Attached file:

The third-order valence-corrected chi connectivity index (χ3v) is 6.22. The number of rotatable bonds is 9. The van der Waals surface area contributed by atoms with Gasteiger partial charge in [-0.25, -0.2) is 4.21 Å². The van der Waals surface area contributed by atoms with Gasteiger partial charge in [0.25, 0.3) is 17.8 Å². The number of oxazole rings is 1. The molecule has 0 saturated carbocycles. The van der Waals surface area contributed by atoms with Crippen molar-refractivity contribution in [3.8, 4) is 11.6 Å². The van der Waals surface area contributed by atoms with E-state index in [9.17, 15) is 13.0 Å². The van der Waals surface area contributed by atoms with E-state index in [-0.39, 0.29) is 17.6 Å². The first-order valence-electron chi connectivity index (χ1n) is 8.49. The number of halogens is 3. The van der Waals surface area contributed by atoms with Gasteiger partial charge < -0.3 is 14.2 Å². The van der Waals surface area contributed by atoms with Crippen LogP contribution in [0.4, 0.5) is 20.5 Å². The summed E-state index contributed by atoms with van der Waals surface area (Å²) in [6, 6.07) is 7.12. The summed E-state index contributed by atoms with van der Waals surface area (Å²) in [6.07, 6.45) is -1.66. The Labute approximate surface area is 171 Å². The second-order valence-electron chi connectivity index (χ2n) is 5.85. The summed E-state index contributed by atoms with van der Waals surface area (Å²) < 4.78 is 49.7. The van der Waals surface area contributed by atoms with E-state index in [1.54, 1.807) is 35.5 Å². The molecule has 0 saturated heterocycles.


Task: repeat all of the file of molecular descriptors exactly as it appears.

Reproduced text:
The third-order valence-corrected chi connectivity index (χ3v) is 6.22. The number of rotatable bonds is 9. The van der Waals surface area contributed by atoms with Gasteiger partial charge in [-0.25, -0.2) is 4.21 Å². The van der Waals surface area contributed by atoms with Gasteiger partial charge in [0.25, 0.3) is 17.8 Å². The number of oxazole rings is 1. The molecule has 0 saturated carbocycles. The van der Waals surface area contributed by atoms with Crippen molar-refractivity contribution in [3.8, 4) is 11.6 Å². The van der Waals surface area contributed by atoms with E-state index in [9.17, 15) is 13.0 Å². The van der Waals surface area contributed by atoms with E-state index in [-0.39, 0.29) is 17.6 Å². The first-order valence-electron chi connectivity index (χ1n) is 8.49. The number of halogens is 3. The van der Waals surface area contributed by atoms with Gasteiger partial charge < -0.3 is 14.2 Å². The van der Waals surface area contributed by atoms with Crippen LogP contribution in [0.4, 0.5) is 20.5 Å². The summed E-state index contributed by atoms with van der Waals surface area (Å²) in [6, 6.07) is 7.12. The summed E-state index contributed by atoms with van der Waals surface area (Å²) in [6.07, 6.45) is -1.66. The Labute approximate surface area is 171 Å². The second-order valence-electron chi connectivity index (χ2n) is 5.85. The summed E-state index contributed by atoms with van der Waals surface area (Å²) < 4.78 is 49.7. The van der Waals surface area contributed by atoms with E-state index in [1.54, 1.807) is 35.5 Å². The molecule has 0 saturated heterocycles.